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Saturday, April 11, 2009

1031 Exchanges: The Legal Way To Defer Investment Property Capital Gains Tax

With the booming property prices of recent years, more and more people are finding themselves facing a large tax bill when they come to sell their investment properties. However, did you realize that there is a perfectly legal way of deferring payment of such taxes by utilizing the advantageous 1031 tax code that was introduced by the IRS in the early 1990s?

A 1031 exchange is a way of deferring payment of capital gains tax on certain types of real estate. Normally when an investment or business property is sold, capital gains tax has to be paid. However, with 1031 exchanges, by replacing the old property with a like-kind property, within set time limits, payment of capital gains tax can be avoided.

Under the 1031 exchange real estate rules, a seller must have held a property for at least one year and a day for it to qualify. Another requirement is that both old (relinquished) and new (replacement) 1031 exchange properties must be of a like-kind - either rental properties, vacant land, trade, business or investment properties.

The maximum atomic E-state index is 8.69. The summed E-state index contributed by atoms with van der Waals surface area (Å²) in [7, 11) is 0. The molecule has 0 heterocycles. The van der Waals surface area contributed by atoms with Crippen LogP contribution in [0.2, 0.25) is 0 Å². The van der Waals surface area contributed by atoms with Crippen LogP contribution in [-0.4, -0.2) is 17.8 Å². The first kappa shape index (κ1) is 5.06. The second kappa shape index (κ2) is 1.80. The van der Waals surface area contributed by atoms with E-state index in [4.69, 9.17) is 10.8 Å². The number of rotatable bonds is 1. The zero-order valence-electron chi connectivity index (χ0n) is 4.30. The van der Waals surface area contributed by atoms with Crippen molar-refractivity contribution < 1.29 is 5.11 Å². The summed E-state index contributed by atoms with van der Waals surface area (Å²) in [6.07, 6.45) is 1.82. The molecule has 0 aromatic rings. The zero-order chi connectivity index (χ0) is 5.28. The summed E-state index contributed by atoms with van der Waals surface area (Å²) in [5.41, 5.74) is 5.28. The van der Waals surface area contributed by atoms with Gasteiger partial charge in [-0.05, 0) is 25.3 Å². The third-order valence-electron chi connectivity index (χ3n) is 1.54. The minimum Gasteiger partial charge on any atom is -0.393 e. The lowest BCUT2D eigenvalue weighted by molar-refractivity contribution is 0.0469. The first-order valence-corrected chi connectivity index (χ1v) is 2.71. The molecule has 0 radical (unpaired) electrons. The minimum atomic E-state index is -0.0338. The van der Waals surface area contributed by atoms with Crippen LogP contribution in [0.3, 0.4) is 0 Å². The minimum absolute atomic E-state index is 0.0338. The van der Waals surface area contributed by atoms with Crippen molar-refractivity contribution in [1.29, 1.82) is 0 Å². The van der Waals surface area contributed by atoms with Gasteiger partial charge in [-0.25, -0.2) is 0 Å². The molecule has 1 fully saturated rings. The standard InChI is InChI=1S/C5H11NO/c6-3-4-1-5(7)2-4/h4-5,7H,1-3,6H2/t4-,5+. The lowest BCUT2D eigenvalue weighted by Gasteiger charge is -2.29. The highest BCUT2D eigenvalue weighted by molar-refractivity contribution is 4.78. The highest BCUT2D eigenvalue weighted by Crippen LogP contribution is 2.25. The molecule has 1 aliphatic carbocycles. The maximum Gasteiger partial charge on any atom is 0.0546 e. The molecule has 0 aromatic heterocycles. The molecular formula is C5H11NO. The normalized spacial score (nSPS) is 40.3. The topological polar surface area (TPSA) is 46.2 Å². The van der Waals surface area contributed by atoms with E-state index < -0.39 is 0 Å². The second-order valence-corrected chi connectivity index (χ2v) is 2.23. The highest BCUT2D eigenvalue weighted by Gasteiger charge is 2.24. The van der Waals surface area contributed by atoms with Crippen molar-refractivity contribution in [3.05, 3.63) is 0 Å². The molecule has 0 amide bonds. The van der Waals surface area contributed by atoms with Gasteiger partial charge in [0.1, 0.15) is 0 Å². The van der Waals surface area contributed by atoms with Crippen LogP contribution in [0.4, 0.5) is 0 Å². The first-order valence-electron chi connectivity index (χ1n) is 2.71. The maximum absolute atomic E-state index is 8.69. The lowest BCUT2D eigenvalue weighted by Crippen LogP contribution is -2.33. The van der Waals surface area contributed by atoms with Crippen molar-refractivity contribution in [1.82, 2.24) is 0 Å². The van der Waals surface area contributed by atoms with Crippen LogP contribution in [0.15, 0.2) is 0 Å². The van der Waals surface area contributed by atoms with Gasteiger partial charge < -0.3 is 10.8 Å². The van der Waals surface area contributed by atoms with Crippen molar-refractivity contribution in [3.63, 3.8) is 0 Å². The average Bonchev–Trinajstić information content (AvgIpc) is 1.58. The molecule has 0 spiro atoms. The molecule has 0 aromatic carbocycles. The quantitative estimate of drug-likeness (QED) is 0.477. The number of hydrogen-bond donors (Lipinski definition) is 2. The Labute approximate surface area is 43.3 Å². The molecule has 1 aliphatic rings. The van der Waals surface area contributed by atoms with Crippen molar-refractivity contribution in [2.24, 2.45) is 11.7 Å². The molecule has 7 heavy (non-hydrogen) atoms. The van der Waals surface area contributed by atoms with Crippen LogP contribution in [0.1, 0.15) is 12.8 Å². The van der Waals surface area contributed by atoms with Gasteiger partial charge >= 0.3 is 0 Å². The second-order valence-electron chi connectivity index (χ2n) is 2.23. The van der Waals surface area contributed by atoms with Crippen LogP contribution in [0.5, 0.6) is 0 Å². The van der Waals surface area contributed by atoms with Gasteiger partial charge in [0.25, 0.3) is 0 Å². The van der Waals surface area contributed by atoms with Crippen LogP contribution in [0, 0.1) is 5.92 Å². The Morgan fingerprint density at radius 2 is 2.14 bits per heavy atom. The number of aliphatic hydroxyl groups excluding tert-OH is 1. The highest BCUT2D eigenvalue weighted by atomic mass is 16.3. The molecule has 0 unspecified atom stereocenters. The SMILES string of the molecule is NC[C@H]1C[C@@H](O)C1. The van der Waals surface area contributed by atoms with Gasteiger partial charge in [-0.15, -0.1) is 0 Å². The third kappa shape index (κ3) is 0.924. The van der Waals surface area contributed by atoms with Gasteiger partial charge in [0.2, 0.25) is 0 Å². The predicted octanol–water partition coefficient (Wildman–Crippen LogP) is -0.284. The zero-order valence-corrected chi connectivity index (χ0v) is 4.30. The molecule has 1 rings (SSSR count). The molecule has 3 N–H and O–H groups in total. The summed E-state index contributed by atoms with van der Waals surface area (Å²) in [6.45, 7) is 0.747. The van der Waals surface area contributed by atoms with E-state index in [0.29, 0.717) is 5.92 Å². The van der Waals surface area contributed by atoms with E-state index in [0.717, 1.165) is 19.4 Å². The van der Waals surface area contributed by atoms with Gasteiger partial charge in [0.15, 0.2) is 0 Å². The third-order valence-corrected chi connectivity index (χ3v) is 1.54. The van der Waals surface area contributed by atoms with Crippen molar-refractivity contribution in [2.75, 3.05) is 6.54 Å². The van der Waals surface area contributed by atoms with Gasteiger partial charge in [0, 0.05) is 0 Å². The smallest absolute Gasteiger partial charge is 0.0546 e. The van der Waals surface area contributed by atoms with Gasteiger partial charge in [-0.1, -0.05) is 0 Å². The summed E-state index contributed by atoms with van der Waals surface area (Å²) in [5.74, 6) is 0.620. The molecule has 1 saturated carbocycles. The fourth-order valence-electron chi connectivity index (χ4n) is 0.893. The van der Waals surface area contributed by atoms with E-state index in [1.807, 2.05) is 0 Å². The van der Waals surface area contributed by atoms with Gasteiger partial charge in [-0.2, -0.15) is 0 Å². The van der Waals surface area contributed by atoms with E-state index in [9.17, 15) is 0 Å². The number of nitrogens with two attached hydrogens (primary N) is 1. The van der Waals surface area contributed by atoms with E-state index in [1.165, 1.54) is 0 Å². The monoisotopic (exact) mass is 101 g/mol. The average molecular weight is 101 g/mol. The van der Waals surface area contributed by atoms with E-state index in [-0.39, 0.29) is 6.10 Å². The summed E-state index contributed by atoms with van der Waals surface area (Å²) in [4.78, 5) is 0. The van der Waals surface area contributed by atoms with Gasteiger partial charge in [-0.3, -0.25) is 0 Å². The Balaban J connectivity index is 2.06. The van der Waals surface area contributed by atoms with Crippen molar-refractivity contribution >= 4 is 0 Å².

1031 exchanges must be completed within strict time limits. There is a 45 day Identification Period from the transfer of the old property, in which a replacement property must be identified. The 1031 exchange rules stipulate that the exchange must be completed within the 180 day Exchange Period.

The 1031 exchange real estate issues are complex, so it is imperative to seek professional advice from a tax advisor or qualified intermediary who can assess your specific circumstances and explain other issues such as the reverse 1031 exchange or TiC rules. With careful financial planning, you can reinvest your capital gains in future real estate investments, thereby allowing you to leverage your money more efficiently and to reap greater financial benefits.




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